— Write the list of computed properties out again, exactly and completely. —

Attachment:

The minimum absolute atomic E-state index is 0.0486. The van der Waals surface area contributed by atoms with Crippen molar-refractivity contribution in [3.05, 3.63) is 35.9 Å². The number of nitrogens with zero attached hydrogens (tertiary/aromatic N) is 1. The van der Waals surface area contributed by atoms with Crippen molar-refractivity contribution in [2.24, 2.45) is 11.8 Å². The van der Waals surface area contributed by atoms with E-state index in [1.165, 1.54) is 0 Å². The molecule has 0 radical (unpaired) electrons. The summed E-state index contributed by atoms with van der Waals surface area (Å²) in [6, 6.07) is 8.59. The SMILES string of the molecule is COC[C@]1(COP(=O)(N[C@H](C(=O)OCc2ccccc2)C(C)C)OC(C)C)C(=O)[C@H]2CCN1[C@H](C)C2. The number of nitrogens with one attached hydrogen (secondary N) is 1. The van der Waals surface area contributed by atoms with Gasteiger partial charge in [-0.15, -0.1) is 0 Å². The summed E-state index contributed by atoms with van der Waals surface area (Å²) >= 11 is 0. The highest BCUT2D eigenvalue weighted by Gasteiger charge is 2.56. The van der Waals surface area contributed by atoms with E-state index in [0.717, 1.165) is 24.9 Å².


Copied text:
The minimum absolute atomic E-state index is 0.0486. The van der Waals surface area contributed by atoms with Crippen molar-refractivity contribution in [3.05, 3.63) is 35.9 Å². The number of nitrogens with zero attached hydrogens (tertiary/aromatic N) is 1. The van der Waals surface area contributed by atoms with Crippen molar-refractivity contribution in [2.24, 2.45) is 11.8 Å². The van der Waals surface area contributed by atoms with E-state index in [1.165, 1.54) is 0 Å². The molecule has 0 radical (unpaired) electrons. The summed E-state index contributed by atoms with van der Waals surface area (Å²) in [6, 6.07) is 8.59. The SMILES string of the molecule is COC[C@]1(COP(=O)(N[C@H](C(=O)OCc2ccccc2)C(C)C)OC(C)C)C(=O)[C@H]2CCN1[C@H](C)C2. The number of nitrogens with one attached hydrogen (secondary N) is 1. The van der Waals surface area contributed by atoms with Gasteiger partial charge in [-0.15, -0.1) is 0 Å². The summed E-state index contributed by atoms with van der Waals surface area (Å²) >= 11 is 0. The highest BCUT2D eigenvalue weighted by Gasteiger charge is 2.56. The van der Waals surface area contributed by atoms with E-state index in [0.717, 1.165) is 24.9 Å².